Ask the students to try to remember everyone's sentences from their first group. guessing. They should not show their sentences to an-vone else. e. that are true for them.ing to the airport. \Wrhenthey har. I won't be reading a book.'Will you be eating dinner?' .in the negativewe say: + Illtoulhelshelirluelthey zuillnotluon't be + fverb)-ing to form questionswe say: + Will Ilyoulhelshelirlzuelthey be + fverbl-ing? Use we use the future continuous to describean ongoing specified)in action at some titne (often precisel-v the future: At 5 o'clockon SarurdayI utill be driz. By this tinte romorrou I zaill haz:e finished How to use the game Part 1 . it is the next player's turn and so on until all the players have guessed each other's sentences. The others must try to guess the sentence e. using the future continuous. 16 . At the end you can go round the class asking individual students to read out their sentences.'Will you be dancing?'. Part 2 . you can ask the students to play Part 2 agarn.forrn in the affirmative we say: + Ilyoulhelshelitlwe. . . . . Be prepared to provide support.in the affirmativewe say: + IlT. The obiect of this part of the garne is to rernernber the rnost sentences. o'clock. Ask them to filI in the frame with sentences.IE ruture continuous Type of activity production Part 1: Individual then small group. Then regroup the students so that each pair ofstudents is with a new pair or individual from a different group.form . and I uon't be at 8 sitting at home watching teleaision. Divide the students into pairs within their groups (or an individual and a pair in the case of threesomes).g. Coov the spNrsxcss FR\\IH. The obiect of this part of the garne is to guess each other's sentences.Be preparedto provide support. If you feel it would be useful to reinforce the grammar. then small group. I'll Next sumnter be tra<:elling aroundGreece. Grammar point Future perfect . Materials and preparation . .g. in the Grarnrnar . Monitoring and feedback Part2 You can ask students to write down some of therr sentences as they produce them or after the game is finished.' . The group with the most sentences is the winner. Other structures None Topic areas Everydayactions Chal lenging vocabulary Studentsgeneratetheir own vocabulary.for evervstudent in the class. production Grammar point Future continuous . .oulhelshelitluelthey uilll'll be + fverb]-ing . l4 ruture perfect Type of activity Individual.e guessed. The first player begins by giving the flrst date on the frame to the other players and telling them two things 'On Saturday eaening he won't be doing on that date e. correcting mistakes and giving feedback. guessing. Give one sENTENCES FR\\. Then group the students into threes and fours.IE to each student. Other structures None Topic areas Everyday actions Challengingvocabulary Students generate their own vocabulary.'Maria will be driaing to London on Friday eztening. Part 2: Smali group. Check that your students are familiar with the grammar point.tthey willl'll haxe + past participle in the negative we say: Ilyoulhelshelitlwelthey+ will not I won't haae + past participle to form a question we say: Will Ilyoulhelshelirlwelthey * haae + past participle? LJse we use the future perfect to describe an action that will be completed by a certain time in the future: m! essaJ'.' . productron Materials and preparation Part 1 . . Copy and cut up enough copies of the IRoMISES. in new groups.g. pROMISES SHEETfor everv student to have one. memory.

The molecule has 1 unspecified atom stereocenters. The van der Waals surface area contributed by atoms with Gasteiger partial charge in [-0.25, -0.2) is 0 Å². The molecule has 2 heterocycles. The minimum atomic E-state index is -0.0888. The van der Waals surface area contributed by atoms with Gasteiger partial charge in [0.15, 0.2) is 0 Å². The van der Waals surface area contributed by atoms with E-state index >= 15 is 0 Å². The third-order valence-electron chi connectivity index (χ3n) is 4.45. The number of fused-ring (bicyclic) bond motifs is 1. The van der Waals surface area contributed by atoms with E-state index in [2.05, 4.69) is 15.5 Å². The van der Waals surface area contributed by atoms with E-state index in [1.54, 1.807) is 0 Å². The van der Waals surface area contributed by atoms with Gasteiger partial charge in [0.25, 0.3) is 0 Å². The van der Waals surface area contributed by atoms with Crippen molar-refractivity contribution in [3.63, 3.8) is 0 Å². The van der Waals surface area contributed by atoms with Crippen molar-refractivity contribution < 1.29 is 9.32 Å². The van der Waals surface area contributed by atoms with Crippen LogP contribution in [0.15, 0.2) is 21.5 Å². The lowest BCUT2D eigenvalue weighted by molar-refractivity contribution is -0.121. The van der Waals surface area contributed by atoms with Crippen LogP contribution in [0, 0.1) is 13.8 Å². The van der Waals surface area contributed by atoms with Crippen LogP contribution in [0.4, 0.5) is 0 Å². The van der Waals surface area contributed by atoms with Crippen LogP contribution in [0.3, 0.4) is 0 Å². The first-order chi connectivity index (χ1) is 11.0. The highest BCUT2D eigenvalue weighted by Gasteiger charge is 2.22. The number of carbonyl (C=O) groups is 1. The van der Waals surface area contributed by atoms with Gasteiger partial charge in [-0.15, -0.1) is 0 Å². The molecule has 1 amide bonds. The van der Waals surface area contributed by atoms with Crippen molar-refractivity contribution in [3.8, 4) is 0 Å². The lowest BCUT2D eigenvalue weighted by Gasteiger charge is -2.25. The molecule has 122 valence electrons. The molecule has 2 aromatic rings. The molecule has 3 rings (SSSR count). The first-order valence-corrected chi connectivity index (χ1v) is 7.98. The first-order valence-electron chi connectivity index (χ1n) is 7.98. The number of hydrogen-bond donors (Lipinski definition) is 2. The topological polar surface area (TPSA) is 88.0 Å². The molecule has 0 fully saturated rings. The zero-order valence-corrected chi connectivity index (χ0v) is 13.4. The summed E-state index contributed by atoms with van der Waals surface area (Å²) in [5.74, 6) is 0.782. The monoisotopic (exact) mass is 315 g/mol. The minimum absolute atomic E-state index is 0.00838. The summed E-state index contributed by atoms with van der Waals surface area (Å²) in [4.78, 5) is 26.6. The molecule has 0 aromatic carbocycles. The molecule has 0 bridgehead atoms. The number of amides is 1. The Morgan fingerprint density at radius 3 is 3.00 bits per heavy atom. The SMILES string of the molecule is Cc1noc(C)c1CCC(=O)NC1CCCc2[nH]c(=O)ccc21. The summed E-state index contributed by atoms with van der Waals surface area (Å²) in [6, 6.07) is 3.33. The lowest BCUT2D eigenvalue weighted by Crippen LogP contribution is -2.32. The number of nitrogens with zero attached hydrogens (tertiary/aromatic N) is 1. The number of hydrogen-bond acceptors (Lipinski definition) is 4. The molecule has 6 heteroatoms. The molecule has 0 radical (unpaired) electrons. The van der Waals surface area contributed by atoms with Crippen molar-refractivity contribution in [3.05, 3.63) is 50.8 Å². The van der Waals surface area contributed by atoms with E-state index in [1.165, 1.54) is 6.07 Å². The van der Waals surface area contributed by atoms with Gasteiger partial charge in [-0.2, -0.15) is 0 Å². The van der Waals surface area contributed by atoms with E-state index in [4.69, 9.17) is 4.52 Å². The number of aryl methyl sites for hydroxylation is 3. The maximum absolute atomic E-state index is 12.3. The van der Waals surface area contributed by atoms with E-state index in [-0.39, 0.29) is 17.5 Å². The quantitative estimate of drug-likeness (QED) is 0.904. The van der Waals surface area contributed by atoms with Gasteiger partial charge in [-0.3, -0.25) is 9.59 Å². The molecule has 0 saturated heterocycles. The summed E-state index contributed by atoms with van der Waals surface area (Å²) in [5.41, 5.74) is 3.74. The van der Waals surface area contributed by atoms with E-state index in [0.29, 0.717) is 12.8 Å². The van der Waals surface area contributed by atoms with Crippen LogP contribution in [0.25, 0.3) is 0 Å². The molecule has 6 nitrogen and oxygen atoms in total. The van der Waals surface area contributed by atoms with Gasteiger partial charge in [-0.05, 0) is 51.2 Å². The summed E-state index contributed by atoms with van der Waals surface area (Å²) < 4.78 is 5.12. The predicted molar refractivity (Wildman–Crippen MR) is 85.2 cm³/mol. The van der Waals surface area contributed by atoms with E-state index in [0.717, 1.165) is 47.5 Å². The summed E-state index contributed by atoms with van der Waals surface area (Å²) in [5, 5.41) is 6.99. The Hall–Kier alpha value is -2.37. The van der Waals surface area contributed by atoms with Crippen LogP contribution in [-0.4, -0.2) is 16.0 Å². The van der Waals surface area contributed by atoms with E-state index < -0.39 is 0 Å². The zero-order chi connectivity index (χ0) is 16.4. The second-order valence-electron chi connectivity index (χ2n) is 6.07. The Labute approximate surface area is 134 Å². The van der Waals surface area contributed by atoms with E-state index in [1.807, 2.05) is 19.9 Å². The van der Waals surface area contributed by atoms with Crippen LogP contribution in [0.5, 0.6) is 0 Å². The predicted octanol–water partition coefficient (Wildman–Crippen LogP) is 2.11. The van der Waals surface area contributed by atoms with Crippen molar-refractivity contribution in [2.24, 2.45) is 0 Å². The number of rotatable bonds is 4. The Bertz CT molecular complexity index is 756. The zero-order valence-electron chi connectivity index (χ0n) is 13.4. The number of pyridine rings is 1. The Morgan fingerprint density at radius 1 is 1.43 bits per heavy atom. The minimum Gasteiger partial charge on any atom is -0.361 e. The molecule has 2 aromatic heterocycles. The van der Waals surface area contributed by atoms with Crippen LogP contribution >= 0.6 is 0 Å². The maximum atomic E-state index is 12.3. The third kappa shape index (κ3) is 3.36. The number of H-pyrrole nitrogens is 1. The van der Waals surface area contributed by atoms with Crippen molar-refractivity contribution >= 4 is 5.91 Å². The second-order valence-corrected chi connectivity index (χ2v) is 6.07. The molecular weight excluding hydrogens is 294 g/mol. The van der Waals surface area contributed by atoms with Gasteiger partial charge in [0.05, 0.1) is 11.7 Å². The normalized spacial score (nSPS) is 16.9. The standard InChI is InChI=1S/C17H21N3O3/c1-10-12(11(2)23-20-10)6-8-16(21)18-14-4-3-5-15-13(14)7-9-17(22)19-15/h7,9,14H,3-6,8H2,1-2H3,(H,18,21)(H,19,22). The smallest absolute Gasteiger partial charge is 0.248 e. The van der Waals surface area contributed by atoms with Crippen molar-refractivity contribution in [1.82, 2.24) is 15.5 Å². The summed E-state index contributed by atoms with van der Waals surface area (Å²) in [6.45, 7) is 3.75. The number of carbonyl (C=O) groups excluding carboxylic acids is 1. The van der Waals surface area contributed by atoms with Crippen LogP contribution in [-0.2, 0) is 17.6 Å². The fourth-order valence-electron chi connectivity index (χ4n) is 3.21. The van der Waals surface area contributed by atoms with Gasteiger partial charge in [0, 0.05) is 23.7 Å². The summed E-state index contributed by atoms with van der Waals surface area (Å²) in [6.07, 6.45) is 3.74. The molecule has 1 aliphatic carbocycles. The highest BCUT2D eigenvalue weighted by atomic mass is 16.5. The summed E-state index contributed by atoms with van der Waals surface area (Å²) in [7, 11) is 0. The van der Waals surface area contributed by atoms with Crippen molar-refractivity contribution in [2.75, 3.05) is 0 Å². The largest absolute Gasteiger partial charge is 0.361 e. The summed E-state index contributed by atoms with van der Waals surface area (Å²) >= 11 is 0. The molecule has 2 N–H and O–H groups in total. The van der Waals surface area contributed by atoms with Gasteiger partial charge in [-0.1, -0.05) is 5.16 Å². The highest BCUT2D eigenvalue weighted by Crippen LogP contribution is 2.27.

How to use the game . . PROMISES sHEET to each student. exam. .. Group the students into groups of 3-4.future: You uton't be alloztsed to smoke in the waiting room. Ask them to use the future perfect to complete the three sentences with: 1 a fact (something they will definitely have done) 2 a promise (something they promise themselves they will have achieved) 3 a wild dream (wish-fulfilment!) . Divide students into pairs. Expressing prohibition present: You rnustn't smoke in the waiting room. The order of the ciues must not match the order of the sentences. fantasisethat we uill haae . . 17 . Materials and preparation . marriage. completing and matching. e.g.. promise rhat we will haxe . They should not show their sentences to anyone else. Check that your students are familiar with the grammar point. .present: I ntust go to the dentist. The first player begins by giving the other players three clues about the subiect matter of her sentences. prohibition.present: I don't haoe to stay late today because the meeting is cancelled. asking and answering questions about each other's facts.present: You can I rnay useyour mobile phone here. e. production . like this. permission and ability Expressing obligation . ..past: You could I zaete alloztsed to I z. Make enough copies of the QUESTIoNNATRE each for pair of students to have one. you can if you like extend the game into an activity where all students stand up and move around.future: You ztsill be able to I uiII be alloused to use ltour mobile phone when you get there. I You couldn't smoke in the waiting room. Expressing lack of obligation . promises and dreams.past and future of must. You can. Pronises' and Dreams'. The others must try to guess the sentences:'Will you haae got married?' They must then try to decide which is fact. . . . Mustn't in this sense has no past or future equivalent so another verb must be used: past: You useren't alloz*ted to smoke in the waiting roont. Then it is the next player's turn to give clues while the others guess.future: I uson't hazte to stay late tomorrow because the meeting is cancelled. The obfect of the garne is to guess each other's sentences and to decide which are facts. Set a time limit for this part of the activity.past: I couldn't driae when I zuas 18. then ask students to sit in groups of 4-6. and feedback Monitoring After the small group guessing game. Expressing ability . collect in the papers and make a wall-poster..e banned it now. ..' the winner. (class 5) will definirely haz. I Yotr uson't be able to smoke in the waitins room. which is a promise and which is a dream.e .past: I didn't hazse to stay late on Tuesday becausethe meeting was cancelled.uere able to use your mobile phone here last week btfi they'z.present: I can suim. past: t had to go to the dentisr last week. . . Ask them to imagine the future this time next year. .. future: I usill haoe to I rtust go to the dentist next month.' 'llte group with the iongest list at the end is novel. which are prornises and which are drearns. Give one eUESTIoNNAIREto each student. Grammar point Compare the use of forms for talking about obligation. . Ask them to put as many items as they can remember in each 'Peter 'Maria will zpill haxe got married. if you like. Other structures None Topic areas Everyday actions Challengingvocabulary generate their own vocabularv. prepared Be to Students providesupport. writing a list under each heading: By this time next year we . in the Grarnrnar IE Present. Expressing perrnission . have to and can Type of activity Pairs. job. Check that your students are familiar widr the grammar in the Grammar point... 'Anya will have written a best-selling have found a new job. Ask them to fill in their quesrtoNNAIRES with as many answers as oossible that are the same for both of them. How to use the game .' column. . .ftrture: I will be able to tyDe zuhenI haoe finished this course. . Give one PROMISES.g. They should take a piece of paper and divide it into three columns with ' ' ' the headings Facts'.